• Orlando International Airport officers found plastic knuckles tucked in the front waistband of a passenger after alarming the AIT machine on March 8.
Shocking devices

Shocking devices are not allowed in your carry-on bag. They can be packed in your checked bags if the battery is removed or packaged in a way to prevent an accidental discharge.

Pictured above from the left:

  • A shock prod was discovered by Spokane International Airport officers during X-ray screening on March 5. The passenger claimed the device was used to treat snake bites, which I recently learned is an old wives’ tale.
  • A Nashville International Airport passenger attempted to bring a stun gun concealed as a tube of lipstick through the security checkpoint on March 7. This shade of lipstick is guaranteed to leave you looking stunning.
replica firearm

This is a good time to remind you that not all firearms are allowed in checked bags. For instance, flare guns and flares are prohibited in both carry-on and checked bags. Also, anything that looks like a firearm must be packed in your checked bag.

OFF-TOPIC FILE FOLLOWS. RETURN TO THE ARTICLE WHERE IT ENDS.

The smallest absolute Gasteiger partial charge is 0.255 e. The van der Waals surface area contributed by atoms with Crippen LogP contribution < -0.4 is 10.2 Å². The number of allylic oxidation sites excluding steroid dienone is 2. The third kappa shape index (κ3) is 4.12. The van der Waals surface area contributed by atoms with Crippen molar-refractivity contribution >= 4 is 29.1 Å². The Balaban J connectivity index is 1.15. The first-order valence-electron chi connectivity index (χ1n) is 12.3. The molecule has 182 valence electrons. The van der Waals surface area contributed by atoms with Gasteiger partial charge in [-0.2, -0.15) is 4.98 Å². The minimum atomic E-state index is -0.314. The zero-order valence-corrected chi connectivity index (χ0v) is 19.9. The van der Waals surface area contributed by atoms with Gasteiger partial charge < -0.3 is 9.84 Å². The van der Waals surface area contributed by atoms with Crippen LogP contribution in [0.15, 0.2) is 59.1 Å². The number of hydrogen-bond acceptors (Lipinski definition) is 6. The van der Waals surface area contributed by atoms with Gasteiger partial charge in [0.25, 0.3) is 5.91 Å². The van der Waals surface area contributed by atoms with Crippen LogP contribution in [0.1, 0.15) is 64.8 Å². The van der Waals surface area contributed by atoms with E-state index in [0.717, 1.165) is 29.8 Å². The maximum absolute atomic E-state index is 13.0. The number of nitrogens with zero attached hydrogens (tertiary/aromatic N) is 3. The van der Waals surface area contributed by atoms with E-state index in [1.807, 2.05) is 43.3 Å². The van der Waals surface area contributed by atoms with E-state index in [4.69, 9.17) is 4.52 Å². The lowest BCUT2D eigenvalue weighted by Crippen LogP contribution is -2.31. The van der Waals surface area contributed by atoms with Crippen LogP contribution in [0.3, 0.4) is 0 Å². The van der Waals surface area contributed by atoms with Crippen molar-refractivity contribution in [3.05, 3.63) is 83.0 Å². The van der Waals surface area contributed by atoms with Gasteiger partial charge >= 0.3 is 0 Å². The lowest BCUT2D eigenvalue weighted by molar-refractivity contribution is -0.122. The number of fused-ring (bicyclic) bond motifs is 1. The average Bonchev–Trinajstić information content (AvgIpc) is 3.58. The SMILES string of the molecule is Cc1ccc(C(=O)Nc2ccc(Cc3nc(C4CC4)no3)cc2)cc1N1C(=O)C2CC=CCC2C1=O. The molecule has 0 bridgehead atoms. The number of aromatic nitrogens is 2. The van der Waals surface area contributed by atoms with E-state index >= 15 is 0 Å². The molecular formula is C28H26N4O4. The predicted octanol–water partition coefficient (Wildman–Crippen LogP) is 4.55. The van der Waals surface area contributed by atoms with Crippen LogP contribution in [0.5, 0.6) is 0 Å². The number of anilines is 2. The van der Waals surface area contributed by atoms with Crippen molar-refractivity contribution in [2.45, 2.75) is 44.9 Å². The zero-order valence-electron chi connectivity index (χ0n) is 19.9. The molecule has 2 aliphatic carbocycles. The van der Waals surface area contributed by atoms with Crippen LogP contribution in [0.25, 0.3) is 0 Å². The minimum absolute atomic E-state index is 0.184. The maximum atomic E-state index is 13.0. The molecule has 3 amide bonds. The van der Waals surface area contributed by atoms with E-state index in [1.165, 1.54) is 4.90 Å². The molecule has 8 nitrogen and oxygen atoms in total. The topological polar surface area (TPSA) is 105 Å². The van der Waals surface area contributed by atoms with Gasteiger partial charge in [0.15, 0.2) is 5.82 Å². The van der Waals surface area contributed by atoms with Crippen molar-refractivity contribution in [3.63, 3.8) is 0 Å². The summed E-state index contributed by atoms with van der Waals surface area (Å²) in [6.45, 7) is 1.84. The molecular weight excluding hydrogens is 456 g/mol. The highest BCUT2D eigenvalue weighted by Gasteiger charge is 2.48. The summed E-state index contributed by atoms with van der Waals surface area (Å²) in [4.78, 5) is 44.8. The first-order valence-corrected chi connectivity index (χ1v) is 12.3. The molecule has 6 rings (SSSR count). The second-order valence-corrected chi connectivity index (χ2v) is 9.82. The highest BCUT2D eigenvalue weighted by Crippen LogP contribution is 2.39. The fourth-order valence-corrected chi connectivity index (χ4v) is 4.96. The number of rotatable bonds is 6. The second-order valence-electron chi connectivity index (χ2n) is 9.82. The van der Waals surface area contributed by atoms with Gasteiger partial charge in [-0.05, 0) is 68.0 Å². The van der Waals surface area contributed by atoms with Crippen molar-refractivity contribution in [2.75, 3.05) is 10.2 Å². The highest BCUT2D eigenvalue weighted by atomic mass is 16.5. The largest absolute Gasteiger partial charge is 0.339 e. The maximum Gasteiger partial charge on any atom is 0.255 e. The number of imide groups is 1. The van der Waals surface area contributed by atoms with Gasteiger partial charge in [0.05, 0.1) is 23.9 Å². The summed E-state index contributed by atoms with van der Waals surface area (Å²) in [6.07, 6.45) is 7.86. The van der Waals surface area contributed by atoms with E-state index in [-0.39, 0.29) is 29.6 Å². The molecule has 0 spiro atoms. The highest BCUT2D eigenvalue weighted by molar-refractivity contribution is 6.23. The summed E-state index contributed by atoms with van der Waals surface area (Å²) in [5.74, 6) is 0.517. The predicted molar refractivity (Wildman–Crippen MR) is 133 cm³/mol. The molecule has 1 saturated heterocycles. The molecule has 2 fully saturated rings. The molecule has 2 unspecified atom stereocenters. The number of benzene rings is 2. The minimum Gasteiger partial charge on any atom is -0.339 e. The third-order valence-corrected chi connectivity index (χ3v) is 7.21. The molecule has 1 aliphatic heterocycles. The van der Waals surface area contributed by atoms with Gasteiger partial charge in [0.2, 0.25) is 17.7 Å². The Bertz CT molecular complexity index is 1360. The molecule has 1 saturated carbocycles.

Pictured above from the left:

  • A survival flare pen and seven flares were discovered during checked bag screening at Jackson-Medgar Wiley Evers International Airport in Mississippi on March 5.
  • On March 5, Seattle-Tacoma International officers found a flashlight and laser gun. Laser pointers that do not resemble a firearm are allowed by TSA in both carry-on and checked bags; however, some airlines don’t allow laser pointers onboard. They are the archenemies of pilots.

Our mission at TSA is to ensure you get to your destination safely by keeping dangerous items off the plane. The most common explanation we hear from travelers is “I forgot it was in my bag.” Don’t be that person. Save yourself some money and embarrassment and thoroughly check your bags for prohibited items before heading to the airport.

If you think this blog features all the prohibited items we found between March 4 and 10, you’re mistaken. Every day our officers stop way more prohibited items than what is featured in this post. Like way more.

Remember to come prepared. For a list of prohibited items, be sure to use the What Can I Bring? tool. If you have questions about the security process, reach out to AskTSA on Twitter or Facebook Messenger. Our AskTSA team will happily answer even the most outlandish travel-related questions.

Want to know how many firearms we found last year? Check out our 2018 blog post.

Also, don’t forget to check out our top 10 most unusual finds video for 2018.

Want to learn more or see the other wacky finds? Follow us @TSA on Twitter and Instagram and like us on Facebook.

Jay Wagner

About This Blog

The purpose of this blog is to share the latest news and helpful information with the public. If you have questions about TSA or the information presented here, please contact our AskTSA customer care team on Twitter or Facebook.